We examined the prognostic value of each factor expression by simple variate analysis using the Cox proportional hazards model (Table 4). Expression of PD-ECGF and G-CSFR and vessel count were significant as independent prognostic indicators for overall survival. The highest risk ratio of death was 4.19 among the PD-ECGF–positive group vs those in the PD-ECGF–negative group (P = .02). Bax expression was not an independent prognostic factor. The existence of lymph node metastasis was also an independent prognostic factor for overall survival (P = .03). However, tumor size (>4 vs ≤4 cm) was not significant as an independent prognostic factor (P = .05).
In addition, we determined prognostic values by multivariate analysis using the Cox proportional hazards model. When we analyzed 4 factors, including sex, tumor size, metastasis of lymph nodes, and each of the 3 factors of G-CSFR and PD-ECGF expression and vessel count, patients exhibiting G-CSFR expression had the highest relative risk of death (hazard ratio, 4.28; P = .01). The vessel count was not significant as an independent prognostic factor (Table 5).
Finally, we combined and analyzed 6 factors: sex, tumor size, metastasis of lymph nodes, G-CSFR expression, PD-ECGF expression, and vessel count. Expression of PD-ECGF was the most powerful prognostic factor in oral and oropharyngeal SCCs among these 6 factors (Table 6). The relative risk of death for patients with oral and oropharyngeal SCC exhibiting high-level PD-ECGF expressions was 4.94-fold higher than the risk for those with low-level PD-ECGF expressions (P = .01). The relative risk of death for patients with oral and oropharyngeal SCC exhibiting G-CSFR expression was also significant (hazard ratio, 3.29; P = .04). The vessel count was not an independent indicator in this model.
Various biological markers have been reported to be prognostic factors in oral and oropharyngeal SCCs.45-47 As a result of this study, in which we investigated 26 tumor-associated factors, we determined that PD-ECGF expression was the strongest independent prognostic factor for oral and oropharyngeal SCCs, and G-CSFR expression was the second most important prognostic marker. Although 2 factors, vessel count and the expression of Bax, significantly correlated with overall 5-year survival, we could not find a correlation between these factors and relative risk contributing to survival time in simple and/or multivariate Cox proportional hazards analyses. Because Bax works as a tumor suppressor owing to inactivation of rapid tumor growth, leading cancer cells to apoptosis, the patients with SCCs expressing Bax had good prognoses compared with those with SCCs not expressing Bax.48 However, Bax expression was inferior to PD-ECGF and G-CSFR expression as an independent prognostic factor in this study. Another 22 factors, including cytokines and cytokine receptors (G-CSF, IL-10, and IL-12R), cell cycle–related proteins (p27, cyclin D, and cyclin E), apoptosis-related factors (wt-p53, Bcl-2, apoptotic index, Fas, and FasL), oncogene proteins (c-fos and c-Myc), cell-surface proteins (P-gp, MRP, nm23, and CD40), intracellular proteins (Arnt, aryl hydrocarbon receptor, and heat shock protein 27), and DNA mismatch-repair protein (hMLH1 and hMSH2), were not associated with the overall 5-year survival rates for oral and oropharyngeal SCCs. The presence of cervical lymph node metastasis was a helpful prognostic indicator.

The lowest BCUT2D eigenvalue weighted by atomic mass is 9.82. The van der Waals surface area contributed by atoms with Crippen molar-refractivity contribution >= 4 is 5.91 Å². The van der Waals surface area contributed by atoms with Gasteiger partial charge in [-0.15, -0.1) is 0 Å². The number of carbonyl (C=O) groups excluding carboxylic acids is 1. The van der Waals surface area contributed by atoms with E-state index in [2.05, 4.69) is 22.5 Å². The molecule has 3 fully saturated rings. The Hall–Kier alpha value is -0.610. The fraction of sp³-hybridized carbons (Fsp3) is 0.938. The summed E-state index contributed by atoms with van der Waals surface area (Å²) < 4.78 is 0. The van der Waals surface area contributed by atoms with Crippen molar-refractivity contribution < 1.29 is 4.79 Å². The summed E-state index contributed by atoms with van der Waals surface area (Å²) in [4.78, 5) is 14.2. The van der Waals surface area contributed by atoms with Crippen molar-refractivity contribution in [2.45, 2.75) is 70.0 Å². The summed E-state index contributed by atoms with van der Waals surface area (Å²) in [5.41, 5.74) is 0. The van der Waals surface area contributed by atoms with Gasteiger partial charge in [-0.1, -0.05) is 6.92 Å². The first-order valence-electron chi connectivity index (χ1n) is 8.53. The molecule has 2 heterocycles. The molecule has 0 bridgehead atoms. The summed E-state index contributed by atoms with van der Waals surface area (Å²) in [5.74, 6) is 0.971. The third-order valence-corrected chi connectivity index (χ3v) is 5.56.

Platelet-derived endothelial cell growth factor is an important molecule associated with angiogenesis.21,22 For the production of PD-ECGF, hypoxia was the optimal condition.49 Hypoxia has a major influence on the recruitment of endothelium and the establishment of a vascular supply via the up-regulation of angiogenic factors, including PD-ECGF, in cancer tissues. Then, the overexpression of PD-ECGF enhanced tumor growth.50 Under hypoxic conditions, the growth rate of PD-ECGF–overexpressing cell lines owing to gene transfer was about 2-fold faster than that of parental cell lines in vitro.51 Strong overexpression of PD-ECGF by stable transfection in an HNSCC cell line showed rapid cell growth through the regulation of p27 and cyclin D1 expression.52 Hypoxia also induces apoptosis in cancer cells. The induction of apoptosis is a crucial factor in the treatment of cancer. Because PD-ECGF conferred resistance to the apoptosis induced by hypoxia in cancer cells, the expression of PD-ECGF promotes tumor growth and proliferation.51 Furthermore, the presence of hypoxia is associated with poor response to radiation in cancer models in vitro and in vivo.53 Resistance to radiotherapy and chemotherapy is seen in HNSCC-expressed PD-ECGF and highly vascularized HNSCC, which leads to poorer survival rates.54,55 These results support our data, which showed poor prognoses for patients with oral and oropharyngeal SCCs expressing PD-ECGF.
In our results, there was no significant correlation between PD-ECGF expression and vessel count (CD34-positive vessels).4 Fukuiwa et al56 reported that PD-ECGF had effects on tumor growth other than angiogenic activity in HNSCC because PD-ECGF expression was significantly correlated with proliferating cell nuclear antigens but not with vessel count in HNSCC. We also suggested that the in vivo angiogenesis of oral and oropharyngeal SCCs might be mediated by another, separate contributor in addition to PD-ECGF activity, such as vascular endothelial growth factor activity.57 Furthermore, PD-ECGF may also be closely associated with many events in cancer cells, including angiogenesis, apoptosis, and the cell cycle. Further studies are required to clarify the importance of PD-ECGF expression in oncology.